Revolutionary style : parrēsia and the rhetoric of self-care in the autobiography of Angela Davis.


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This thesis explores the rhetoric of self-care in the autobiography of Angela Davis. Staging a conversation between Davis, Michel Foucault, and Audre Lorde, I question how Davis navigates the rhetorical quagmire of writing an explicitly political autobiography while avoiding the interpellation of her personal narrative into a heroic account of legal triumph. To this end, I examine two modes of truth-telling that appear in An Autobiography—political parrēsia and the philosophical parrēsia of self-writing. From these analyses I turn towards a broader consideration of the self-care and how Davis utilizes the erotic as a resource of rhetorical invention to bridge the gap between the personal and the political. Ultimately, I conclude that the ability for An Autobiography to forward political and philosophical parrēsia, in a rhetoric of self-care, indicates the revolutionary style of the text. This style enacts revolution as a mode of being rather than an event.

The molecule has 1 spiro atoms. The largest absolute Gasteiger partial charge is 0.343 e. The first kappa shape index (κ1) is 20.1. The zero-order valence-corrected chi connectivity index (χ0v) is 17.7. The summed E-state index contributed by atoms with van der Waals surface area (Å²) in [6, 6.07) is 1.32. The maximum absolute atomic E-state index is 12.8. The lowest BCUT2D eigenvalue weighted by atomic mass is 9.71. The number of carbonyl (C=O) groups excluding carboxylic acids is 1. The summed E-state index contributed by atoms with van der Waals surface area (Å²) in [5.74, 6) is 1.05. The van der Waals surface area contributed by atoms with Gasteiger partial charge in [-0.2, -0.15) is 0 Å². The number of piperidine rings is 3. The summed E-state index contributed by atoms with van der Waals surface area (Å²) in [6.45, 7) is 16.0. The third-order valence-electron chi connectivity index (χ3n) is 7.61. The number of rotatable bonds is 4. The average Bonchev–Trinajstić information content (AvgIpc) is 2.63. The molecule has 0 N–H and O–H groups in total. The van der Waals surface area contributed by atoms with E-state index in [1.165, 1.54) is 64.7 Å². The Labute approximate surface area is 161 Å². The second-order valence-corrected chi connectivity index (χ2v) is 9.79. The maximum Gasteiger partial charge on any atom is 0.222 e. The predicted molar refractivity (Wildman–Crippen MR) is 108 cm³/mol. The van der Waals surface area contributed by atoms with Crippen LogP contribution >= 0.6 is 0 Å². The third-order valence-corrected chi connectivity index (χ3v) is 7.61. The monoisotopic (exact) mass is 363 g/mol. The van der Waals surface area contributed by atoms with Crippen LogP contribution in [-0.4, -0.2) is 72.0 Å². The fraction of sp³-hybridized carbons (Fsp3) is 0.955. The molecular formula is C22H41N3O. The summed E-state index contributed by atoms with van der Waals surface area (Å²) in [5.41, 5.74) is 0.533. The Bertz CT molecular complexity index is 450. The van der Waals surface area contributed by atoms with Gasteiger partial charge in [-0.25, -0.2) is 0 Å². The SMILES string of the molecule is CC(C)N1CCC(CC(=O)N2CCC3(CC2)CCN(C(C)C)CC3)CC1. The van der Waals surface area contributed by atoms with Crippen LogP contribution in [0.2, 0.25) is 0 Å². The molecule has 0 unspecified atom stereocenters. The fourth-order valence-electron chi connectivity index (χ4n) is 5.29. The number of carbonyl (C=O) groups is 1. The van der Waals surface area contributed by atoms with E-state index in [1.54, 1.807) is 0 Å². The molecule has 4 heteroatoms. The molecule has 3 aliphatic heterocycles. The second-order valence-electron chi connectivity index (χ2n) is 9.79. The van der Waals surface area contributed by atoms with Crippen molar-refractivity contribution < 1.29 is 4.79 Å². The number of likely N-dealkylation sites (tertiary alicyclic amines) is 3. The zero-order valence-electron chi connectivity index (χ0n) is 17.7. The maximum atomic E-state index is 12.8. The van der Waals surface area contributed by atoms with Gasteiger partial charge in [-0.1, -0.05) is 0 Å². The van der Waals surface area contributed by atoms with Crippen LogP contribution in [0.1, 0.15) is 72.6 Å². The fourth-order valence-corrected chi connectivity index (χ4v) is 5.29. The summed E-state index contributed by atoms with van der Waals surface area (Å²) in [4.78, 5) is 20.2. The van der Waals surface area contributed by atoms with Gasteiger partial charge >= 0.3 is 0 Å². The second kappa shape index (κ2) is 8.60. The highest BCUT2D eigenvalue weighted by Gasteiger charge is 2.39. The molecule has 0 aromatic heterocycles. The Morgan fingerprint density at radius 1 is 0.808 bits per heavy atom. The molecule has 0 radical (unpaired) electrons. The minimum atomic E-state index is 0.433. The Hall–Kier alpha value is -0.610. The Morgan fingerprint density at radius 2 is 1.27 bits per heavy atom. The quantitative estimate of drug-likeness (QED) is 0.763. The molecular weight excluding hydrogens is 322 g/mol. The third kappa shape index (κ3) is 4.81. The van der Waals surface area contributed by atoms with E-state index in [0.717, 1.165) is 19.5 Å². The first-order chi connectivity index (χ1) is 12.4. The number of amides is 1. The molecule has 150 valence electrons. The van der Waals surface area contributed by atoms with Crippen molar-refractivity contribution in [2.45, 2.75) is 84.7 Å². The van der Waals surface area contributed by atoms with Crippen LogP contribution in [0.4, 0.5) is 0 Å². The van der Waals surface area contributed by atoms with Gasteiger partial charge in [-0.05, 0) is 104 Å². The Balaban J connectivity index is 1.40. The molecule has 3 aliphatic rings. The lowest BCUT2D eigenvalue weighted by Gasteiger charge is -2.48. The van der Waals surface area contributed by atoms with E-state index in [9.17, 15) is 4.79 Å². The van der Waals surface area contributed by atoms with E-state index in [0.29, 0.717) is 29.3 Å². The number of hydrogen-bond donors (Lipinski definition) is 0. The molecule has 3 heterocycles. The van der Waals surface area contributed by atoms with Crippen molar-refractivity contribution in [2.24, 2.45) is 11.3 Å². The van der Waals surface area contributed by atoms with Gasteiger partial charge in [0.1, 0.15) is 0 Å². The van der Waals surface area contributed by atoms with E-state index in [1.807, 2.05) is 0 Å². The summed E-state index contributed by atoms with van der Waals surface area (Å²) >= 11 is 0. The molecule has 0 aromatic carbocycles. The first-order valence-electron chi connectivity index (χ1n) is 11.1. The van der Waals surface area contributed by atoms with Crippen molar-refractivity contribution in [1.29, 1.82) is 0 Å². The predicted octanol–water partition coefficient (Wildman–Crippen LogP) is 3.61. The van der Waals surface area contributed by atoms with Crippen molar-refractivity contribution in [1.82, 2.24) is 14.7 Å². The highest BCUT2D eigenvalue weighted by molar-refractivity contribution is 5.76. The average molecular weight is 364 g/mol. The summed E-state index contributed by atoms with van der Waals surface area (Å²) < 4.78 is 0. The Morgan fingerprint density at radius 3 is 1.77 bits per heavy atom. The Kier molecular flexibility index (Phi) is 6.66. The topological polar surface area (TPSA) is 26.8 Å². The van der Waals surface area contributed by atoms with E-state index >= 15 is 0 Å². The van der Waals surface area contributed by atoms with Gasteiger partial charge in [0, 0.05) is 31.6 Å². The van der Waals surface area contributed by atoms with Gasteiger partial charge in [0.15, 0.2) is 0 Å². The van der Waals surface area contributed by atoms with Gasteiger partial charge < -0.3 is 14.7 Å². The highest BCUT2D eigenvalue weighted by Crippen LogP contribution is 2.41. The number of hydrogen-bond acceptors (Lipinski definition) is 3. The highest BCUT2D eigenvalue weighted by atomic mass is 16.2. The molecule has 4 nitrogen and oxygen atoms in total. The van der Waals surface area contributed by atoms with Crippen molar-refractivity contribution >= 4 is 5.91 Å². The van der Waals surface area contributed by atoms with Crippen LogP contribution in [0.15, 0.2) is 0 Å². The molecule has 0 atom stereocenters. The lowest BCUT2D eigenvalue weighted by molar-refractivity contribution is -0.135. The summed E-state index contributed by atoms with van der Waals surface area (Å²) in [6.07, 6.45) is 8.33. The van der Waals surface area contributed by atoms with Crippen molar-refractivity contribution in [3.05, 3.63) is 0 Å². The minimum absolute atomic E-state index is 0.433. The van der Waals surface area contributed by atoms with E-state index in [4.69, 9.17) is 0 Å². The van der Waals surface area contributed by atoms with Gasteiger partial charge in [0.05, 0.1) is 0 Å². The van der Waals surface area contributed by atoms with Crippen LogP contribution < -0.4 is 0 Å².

Self-care. Parrēsia. Black feminist rhetoric.